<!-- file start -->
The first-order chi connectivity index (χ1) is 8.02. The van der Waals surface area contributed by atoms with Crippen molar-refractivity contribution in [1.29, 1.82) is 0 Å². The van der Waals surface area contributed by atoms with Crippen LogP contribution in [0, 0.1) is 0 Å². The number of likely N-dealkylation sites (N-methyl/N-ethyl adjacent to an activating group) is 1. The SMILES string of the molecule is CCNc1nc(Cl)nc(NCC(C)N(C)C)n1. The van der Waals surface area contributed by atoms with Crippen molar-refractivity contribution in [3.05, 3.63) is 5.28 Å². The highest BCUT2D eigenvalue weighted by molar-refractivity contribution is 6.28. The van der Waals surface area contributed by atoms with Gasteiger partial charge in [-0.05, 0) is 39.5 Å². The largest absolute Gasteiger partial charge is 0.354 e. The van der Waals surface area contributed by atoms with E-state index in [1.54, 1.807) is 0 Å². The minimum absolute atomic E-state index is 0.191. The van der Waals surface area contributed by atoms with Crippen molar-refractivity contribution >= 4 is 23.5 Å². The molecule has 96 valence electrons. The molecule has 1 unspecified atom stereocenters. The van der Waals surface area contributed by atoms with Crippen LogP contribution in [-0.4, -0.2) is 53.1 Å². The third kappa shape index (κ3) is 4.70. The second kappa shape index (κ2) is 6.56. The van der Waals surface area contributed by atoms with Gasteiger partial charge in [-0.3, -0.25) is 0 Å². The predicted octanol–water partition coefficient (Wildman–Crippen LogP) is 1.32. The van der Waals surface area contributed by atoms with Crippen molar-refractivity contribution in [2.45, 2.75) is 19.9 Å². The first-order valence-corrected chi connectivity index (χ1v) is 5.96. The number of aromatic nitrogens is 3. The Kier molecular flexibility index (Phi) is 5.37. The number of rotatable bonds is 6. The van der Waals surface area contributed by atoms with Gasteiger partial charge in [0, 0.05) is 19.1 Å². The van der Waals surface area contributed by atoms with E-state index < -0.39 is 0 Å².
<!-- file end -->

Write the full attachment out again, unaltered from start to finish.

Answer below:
The first-order chi connectivity index (χ1) is 8.02. The van der Waals surface area contributed by atoms with Crippen molar-refractivity contribution in [1.29, 1.82) is 0 Å². The van der Waals surface area contributed by atoms with Crippen LogP contribution in [0, 0.1) is 0 Å². The number of likely N-dealkylation sites (N-methyl/N-ethyl adjacent to an activating group) is 1. The SMILES string of the molecule is CCNc1nc(Cl)nc(NCC(C)N(C)C)n1. The van der Waals surface area contributed by atoms with Crippen molar-refractivity contribution in [3.05, 3.63) is 5.28 Å². The highest BCUT2D eigenvalue weighted by molar-refractivity contribution is 6.28. The van der Waals surface area contributed by atoms with Gasteiger partial charge in [-0.05, 0) is 39.5 Å². The largest absolute Gasteiger partial charge is 0.354 e. The van der Waals surface area contributed by atoms with E-state index in [1.54, 1.807) is 0 Å². The minimum absolute atomic E-state index is 0.191. The van der Waals surface area contributed by atoms with Crippen molar-refractivity contribution >= 4 is 23.5 Å². The molecule has 96 valence electrons. The molecule has 1 unspecified atom stereocenters. The van der Waals surface area contributed by atoms with Crippen LogP contribution in [-0.4, -0.2) is 53.1 Å². The third kappa shape index (κ3) is 4.70. The second kappa shape index (κ2) is 6.56. The van der Waals surface area contributed by atoms with Gasteiger partial charge in [-0.3, -0.25) is 0 Å². The predicted octanol–water partition coefficient (Wildman–Crippen LogP) is 1.32. The van der Waals surface area contributed by atoms with Crippen molar-refractivity contribution in [2.45, 2.75) is 19.9 Å². The first-order valence-corrected chi connectivity index (χ1v) is 5.96. The number of aromatic nitrogens is 3. The Kier molecular flexibility index (Phi) is 5.37. The number of rotatable bonds is 6. The van der Waals surface area contributed by atoms with Gasteiger partial charge in [0, 0.05) is 19.1 Å². The van der Waals surface area contributed by atoms with E-state index < -0.39 is 0 Å².